DP: All right, if I can ask you to gaze into the crystal ball, ten years on from the demise of Beehive, what about the next ten years?
TM: One thing: I wouldn’t call it a demise.
DP: Sorry. Given that’s been ten years since the graceful bowing out of Beehive, what about the next ten?
TM: I’m going to go all Howard Hughes here – just kidding. I have nothing to say. I write about this, but if we’re going to give credence to open access and to open source and things such as that then a few things need to happen in terms of academic positioning and cultural institutions. I think to a certain degree they need to take a background position to what is happening at the level of cultural practise. They need to observe this as immediate history rather than long-term history. They can do both – those are two different deparTMents, essentially.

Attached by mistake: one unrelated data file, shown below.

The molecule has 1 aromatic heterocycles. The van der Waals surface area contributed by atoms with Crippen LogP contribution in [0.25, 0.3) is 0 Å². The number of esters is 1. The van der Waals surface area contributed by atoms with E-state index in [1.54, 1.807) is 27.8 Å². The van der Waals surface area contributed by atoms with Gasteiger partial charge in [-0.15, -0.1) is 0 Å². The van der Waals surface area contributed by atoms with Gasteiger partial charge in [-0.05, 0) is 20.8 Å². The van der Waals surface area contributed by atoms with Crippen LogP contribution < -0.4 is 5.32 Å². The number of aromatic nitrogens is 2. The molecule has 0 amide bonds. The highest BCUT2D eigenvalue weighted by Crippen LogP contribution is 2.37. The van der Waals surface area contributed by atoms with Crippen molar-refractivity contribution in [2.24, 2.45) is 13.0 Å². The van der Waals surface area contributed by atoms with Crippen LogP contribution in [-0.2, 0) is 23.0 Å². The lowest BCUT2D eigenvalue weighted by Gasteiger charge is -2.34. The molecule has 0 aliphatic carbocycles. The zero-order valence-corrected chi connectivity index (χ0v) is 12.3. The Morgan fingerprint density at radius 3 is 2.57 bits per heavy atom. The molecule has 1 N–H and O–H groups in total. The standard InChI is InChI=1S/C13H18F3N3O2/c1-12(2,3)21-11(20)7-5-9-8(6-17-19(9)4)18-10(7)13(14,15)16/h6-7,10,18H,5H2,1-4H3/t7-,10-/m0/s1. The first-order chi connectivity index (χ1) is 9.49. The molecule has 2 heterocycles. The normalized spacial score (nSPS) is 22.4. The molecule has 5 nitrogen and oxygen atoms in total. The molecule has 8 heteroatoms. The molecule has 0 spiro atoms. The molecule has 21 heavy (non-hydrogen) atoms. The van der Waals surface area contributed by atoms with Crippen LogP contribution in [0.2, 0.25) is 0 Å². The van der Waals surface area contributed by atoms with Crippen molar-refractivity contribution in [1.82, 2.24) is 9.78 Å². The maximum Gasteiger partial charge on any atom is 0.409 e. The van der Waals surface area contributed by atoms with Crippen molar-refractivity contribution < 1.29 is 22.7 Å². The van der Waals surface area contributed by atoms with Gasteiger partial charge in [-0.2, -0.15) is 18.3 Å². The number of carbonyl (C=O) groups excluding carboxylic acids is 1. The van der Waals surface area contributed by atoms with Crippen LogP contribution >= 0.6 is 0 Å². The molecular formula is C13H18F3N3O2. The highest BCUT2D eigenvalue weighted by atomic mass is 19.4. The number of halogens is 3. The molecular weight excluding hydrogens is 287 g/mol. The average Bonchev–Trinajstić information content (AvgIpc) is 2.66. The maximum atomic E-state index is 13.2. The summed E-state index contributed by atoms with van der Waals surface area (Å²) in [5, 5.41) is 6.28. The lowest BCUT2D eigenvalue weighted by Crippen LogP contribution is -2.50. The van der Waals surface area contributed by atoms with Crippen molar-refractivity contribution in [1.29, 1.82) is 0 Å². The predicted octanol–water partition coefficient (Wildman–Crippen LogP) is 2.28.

Academically I actually think that we might be at the end of the university positioning itself as the authority in terms of cultural practice. That has both positive and negative ramifications. Positively, that opens things up to a lack of things having to require cultural sanctioning, or things being incorporated at the level of becoming corporate, which is an increase in openness. At another level, the lack of a university, especially with regard to the humanities, that the humanities globally (in terms of institutions) is being somewhat destroyed is regrettable, because it means generations of students coming through university with no humanities backing, no humanities consideration, and a lack of history.